COLIN Gregor has played rugby for more than 15 years but there is a good reason why he is ambivalent about never having played at Murrayfield in a full Test match.
Just as the Commonwealth Games are now becoming a new beacon of hope for rugby in its pursuit to become a global sport, so the ability to win gold, silver and bronze medals in the Games, and from 2016 the Olympics, has offered a new focus for leading players – in Scotland and across the world.
One only has to look at the example of Carlin Isles, the American sprinter whose 100m times were not quite good enough to win a place in the US Olympic team, but would have earned him a place at least in the London semi-finals. He has been chased by American football teams, but after missing out on the Olympic sprint dream has opted for rugby sevens as his route to the top.
Having shown his sevens ability for Scotland in various world tournaments over the years, at the same time as playing for Glasgow Warriors and pushing for that elusive Scotland call-up, Gregor made the decision two years ago to throw his lot in with the sevens game and he does not hide the fact that his home city staging the Commonwealth Games was part of the allure.
“It is huge,” he said, “and although we are still over a year away, the announcement of the ticket prices recently and the hype around the venues has got the excitement building.
“I love sevens and I think when a big crowd of Commonwealth Games fans come into Ibrox to see it next year, thousands will be turned on to it. In many ways it’s a far more attractive game to people who don’t know rugby than what we see every week in the 15s. It’s less technical, much quicker, no scrums and boring resets, or kicking to touch, wandering up and taking lineouts, and mauls.
“The rugby connoisseurs will say different, but the way sevens have grown around the world everyone is really buying into the fact that this is a sport where people can roll up knowing nothing about the game, but immediately become drawn in by the carnival atmosphere, the speed of the game, the big hits and the plethora of tries in every game.
“It’s also more relaxed and sociable, because there are games on and off regularly, and I think it’s well suited to the atmosphere of the Games. I first experienced that in Melbourne in 2006 and it was awesome.
“But every year we’re seeing another couple of thousand at the Dubai tournament, which is just huge. There were 27,000 watching one day of the Vegas sevens this year, and that’s a place where rugby hasn’t been big in the past and there are certainly plenty other things to do.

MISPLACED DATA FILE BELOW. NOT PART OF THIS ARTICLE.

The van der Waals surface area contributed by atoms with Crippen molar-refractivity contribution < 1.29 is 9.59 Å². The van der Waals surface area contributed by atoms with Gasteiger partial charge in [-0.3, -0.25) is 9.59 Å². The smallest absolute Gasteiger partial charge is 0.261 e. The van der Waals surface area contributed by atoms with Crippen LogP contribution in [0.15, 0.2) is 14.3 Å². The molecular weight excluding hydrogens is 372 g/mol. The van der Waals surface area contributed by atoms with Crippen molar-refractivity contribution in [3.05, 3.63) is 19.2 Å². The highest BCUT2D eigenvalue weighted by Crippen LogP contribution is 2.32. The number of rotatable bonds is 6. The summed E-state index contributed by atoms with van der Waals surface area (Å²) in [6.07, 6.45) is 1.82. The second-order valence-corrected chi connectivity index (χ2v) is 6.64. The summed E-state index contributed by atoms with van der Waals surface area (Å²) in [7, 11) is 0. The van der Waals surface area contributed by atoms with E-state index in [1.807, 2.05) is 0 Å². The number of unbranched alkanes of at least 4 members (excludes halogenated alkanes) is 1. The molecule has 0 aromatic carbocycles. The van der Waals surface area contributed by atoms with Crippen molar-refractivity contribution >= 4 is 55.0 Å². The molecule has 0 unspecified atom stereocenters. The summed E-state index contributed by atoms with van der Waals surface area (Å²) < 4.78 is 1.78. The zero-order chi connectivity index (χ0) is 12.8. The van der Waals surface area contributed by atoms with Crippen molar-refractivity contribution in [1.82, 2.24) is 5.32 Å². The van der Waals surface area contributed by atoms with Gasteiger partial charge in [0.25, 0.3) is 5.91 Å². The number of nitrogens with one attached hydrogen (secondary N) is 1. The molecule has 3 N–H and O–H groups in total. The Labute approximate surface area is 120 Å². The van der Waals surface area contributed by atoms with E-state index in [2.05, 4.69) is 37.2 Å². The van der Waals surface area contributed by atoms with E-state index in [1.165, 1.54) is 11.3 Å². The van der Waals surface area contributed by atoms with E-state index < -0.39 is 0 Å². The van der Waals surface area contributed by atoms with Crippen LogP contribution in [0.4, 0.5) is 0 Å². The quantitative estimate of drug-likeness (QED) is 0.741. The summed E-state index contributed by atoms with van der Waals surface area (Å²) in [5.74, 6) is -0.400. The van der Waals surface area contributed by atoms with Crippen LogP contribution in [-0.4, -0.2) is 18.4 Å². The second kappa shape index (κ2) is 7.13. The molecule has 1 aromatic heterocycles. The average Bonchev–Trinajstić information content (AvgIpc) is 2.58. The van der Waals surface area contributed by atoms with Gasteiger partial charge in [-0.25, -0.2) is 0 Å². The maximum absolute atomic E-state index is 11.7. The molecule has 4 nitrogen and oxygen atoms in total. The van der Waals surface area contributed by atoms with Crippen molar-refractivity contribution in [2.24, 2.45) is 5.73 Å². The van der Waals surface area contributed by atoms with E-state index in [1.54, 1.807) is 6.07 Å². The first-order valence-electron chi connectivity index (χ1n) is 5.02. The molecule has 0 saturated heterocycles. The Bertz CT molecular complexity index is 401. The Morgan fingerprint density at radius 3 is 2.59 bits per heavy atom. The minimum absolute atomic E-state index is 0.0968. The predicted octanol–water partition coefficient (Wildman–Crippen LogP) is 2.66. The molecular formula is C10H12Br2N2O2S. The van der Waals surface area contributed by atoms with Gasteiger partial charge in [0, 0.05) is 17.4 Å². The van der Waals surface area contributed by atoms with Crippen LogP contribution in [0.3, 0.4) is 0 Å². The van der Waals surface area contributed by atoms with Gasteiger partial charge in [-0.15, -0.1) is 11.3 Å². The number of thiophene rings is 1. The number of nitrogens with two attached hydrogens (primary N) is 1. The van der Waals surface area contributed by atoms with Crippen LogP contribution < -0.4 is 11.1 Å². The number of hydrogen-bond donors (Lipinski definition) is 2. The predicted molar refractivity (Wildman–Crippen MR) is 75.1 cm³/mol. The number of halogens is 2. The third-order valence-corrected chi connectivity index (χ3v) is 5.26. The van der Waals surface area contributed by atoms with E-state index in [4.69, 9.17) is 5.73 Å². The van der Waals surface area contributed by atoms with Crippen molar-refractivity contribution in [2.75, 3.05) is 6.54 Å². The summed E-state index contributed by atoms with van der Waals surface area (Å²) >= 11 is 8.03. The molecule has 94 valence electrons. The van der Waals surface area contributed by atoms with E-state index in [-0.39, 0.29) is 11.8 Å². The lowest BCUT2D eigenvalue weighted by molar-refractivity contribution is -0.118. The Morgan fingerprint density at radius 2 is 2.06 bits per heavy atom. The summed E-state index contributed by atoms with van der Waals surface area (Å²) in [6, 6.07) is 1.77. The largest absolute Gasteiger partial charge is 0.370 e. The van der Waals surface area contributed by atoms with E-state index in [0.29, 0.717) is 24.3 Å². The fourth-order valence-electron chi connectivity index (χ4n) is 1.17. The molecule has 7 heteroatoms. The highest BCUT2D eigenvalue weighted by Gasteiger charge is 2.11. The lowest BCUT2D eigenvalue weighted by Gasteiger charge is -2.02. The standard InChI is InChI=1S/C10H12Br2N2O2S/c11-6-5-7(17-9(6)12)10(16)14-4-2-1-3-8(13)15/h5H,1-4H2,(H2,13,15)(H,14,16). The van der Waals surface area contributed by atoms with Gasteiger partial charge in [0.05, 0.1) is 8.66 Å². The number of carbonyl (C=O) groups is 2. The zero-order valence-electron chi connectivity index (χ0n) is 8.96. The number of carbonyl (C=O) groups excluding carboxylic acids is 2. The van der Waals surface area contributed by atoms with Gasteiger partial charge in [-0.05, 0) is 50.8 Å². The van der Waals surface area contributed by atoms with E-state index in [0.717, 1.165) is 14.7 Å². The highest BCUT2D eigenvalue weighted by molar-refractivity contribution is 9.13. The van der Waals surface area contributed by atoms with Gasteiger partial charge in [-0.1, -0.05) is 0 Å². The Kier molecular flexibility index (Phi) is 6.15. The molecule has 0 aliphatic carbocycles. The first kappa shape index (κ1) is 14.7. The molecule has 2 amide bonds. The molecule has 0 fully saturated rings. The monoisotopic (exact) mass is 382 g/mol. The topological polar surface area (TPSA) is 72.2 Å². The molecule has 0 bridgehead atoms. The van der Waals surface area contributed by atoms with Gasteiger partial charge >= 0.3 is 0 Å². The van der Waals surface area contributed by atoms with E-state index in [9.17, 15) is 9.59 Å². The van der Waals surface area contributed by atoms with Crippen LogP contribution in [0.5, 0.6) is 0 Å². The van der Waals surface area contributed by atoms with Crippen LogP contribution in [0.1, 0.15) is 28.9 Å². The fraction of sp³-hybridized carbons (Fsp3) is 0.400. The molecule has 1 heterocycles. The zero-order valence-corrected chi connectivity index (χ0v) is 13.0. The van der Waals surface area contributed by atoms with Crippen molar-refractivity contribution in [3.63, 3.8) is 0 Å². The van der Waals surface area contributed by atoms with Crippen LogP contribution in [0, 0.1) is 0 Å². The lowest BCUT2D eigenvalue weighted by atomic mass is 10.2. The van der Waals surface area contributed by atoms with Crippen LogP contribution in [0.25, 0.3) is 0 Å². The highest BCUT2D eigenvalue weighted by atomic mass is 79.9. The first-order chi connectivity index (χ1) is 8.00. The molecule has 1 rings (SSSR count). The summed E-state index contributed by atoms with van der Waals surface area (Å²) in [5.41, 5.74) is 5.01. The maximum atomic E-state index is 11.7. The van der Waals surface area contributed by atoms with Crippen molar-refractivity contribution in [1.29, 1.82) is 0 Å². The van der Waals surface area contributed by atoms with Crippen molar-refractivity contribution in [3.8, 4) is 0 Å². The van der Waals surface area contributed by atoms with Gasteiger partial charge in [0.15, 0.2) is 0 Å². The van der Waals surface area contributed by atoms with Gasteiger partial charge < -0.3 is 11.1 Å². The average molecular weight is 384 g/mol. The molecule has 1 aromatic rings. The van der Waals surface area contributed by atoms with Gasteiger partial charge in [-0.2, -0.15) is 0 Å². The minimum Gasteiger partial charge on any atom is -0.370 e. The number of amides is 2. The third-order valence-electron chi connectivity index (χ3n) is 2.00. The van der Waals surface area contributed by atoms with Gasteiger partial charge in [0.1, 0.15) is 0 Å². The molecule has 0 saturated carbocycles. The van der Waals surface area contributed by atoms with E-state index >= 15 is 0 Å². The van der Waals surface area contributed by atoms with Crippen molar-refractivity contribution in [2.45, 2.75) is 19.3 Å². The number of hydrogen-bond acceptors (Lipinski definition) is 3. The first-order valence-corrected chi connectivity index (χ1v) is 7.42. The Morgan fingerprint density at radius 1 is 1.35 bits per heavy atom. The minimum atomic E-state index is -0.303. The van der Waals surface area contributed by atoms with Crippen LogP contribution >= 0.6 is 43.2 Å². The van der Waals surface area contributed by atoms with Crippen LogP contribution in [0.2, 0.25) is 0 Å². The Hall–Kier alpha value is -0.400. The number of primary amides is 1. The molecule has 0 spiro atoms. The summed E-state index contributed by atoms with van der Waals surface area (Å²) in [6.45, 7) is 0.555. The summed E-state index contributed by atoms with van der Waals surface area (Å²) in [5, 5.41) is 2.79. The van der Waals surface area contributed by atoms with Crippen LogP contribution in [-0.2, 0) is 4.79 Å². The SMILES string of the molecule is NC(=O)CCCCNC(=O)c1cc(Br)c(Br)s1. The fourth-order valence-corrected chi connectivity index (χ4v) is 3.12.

“The world series has really opened people’s eyes to sevens and with the push on now for us to have a great Commonwealth Games, building on the success of the London Olympics, and then leading into the first Olympic sevens in Rio, why wouldn’t you want to be part of this?”
Good question and another that will be taxing the minds of Scottish coaches is who exactly will be part of the Scotland effort to surpass previous achievements and win a medal on home territory.
Arguably, the most all-round skilful sevens player to have represented Scotland over the past decade, Gregor has regularly won plaudits from across the globe, but that is just as well because the country that invented the abbreviated game 130 years ago has otherwise fallen off the map.
The SRU moved last year to put Scotland on an equal footing with the top ten sevens teams by investing new funds into making Scotland a full-time squad. They employed an English coach, Phil Greening, but the team hit rock bottom and he soon departed, leaving former coach Stevie Gemmell to pick up the pieces.
There was a great sigh of relief two weeks ago when Scotland came through a new qualifying tournament simply to retain their place on the world circuit for next season, after falling out of the top 12 in the world rankings. But sevens remains a conundrum in a country with so few rugby players, and coaches demanding the best exclusively for their club or professional team when not playing representative rugby.
Gregor believes, however, that there will be a move to bring more leading names into the sevens fold in 2014.
“That has to happen, I think,” said Gregor, “because the Commonwealth Games is massive for us as a country and for rugby.
“I think there will be talks between Stevie, Scott Johnson [SRU director of rugby] and the pro team coaches about what players might be available from Edinburgh and Glasgow at the end of the season, to boost our strength in depth. Not all players can play sevens, but we saw the difference that Lee Jones made coming in for Glasgow and London so some can.
“It means that all of us involved will be under more pressure, but that is not a bad thing. We have a very good, hard-working squad at the moment, that is better than we showed at times this year, but we’re preparing for the World Cup in Moscow next month with the intent of starting the Commonwealth Games build-up now and everything is focused on winning a first rugby medal for Scotland.”